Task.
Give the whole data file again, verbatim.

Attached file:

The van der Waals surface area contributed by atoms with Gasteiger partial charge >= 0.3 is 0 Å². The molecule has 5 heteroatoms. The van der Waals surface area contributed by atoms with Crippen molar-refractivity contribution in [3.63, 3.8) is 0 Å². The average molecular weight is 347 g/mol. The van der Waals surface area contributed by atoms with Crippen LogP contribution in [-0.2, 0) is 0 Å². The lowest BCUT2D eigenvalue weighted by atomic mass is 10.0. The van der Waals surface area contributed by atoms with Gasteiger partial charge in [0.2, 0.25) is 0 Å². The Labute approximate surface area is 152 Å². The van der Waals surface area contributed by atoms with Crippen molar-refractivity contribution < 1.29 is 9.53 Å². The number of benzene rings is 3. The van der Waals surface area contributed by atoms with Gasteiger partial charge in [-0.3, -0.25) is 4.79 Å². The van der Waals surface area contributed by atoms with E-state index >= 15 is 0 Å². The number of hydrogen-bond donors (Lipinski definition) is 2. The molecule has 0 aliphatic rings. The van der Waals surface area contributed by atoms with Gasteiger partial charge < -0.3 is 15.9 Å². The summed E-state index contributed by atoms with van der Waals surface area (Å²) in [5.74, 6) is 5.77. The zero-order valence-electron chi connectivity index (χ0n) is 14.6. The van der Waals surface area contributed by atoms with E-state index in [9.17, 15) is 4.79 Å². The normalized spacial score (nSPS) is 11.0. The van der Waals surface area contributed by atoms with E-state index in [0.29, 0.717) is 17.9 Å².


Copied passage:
The van der Waals surface area contributed by atoms with Gasteiger partial charge >= 0.3 is 0 Å². The molecule has 5 heteroatoms. The van der Waals surface area contributed by atoms with Crippen molar-refractivity contribution in [3.63, 3.8) is 0 Å². The average molecular weight is 347 g/mol. The van der Waals surface area contributed by atoms with Crippen LogP contribution in [-0.2, 0) is 0 Å². The lowest BCUT2D eigenvalue weighted by atomic mass is 10.0. The van der Waals surface area contributed by atoms with Gasteiger partial charge in [0.2, 0.25) is 0 Å². The Labute approximate surface area is 152 Å². The van der Waals surface area contributed by atoms with Crippen molar-refractivity contribution < 1.29 is 9.53 Å². The number of benzene rings is 3. The van der Waals surface area contributed by atoms with Gasteiger partial charge in [-0.3, -0.25) is 4.79 Å². The van der Waals surface area contributed by atoms with E-state index >= 15 is 0 Å². The number of hydrogen-bond donors (Lipinski definition) is 2. The molecule has 0 aliphatic rings. The van der Waals surface area contributed by atoms with Gasteiger partial charge < -0.3 is 15.9 Å². The summed E-state index contributed by atoms with van der Waals surface area (Å²) in [5.74, 6) is 5.77. The zero-order valence-electron chi connectivity index (χ0n) is 14.6. The van der Waals surface area contributed by atoms with E-state index in [9.17, 15) is 4.79 Å². The normalized spacial score (nSPS) is 11.0. The van der Waals surface area contributed by atoms with E-state index in [0.29, 0.717) is 17.9 Å².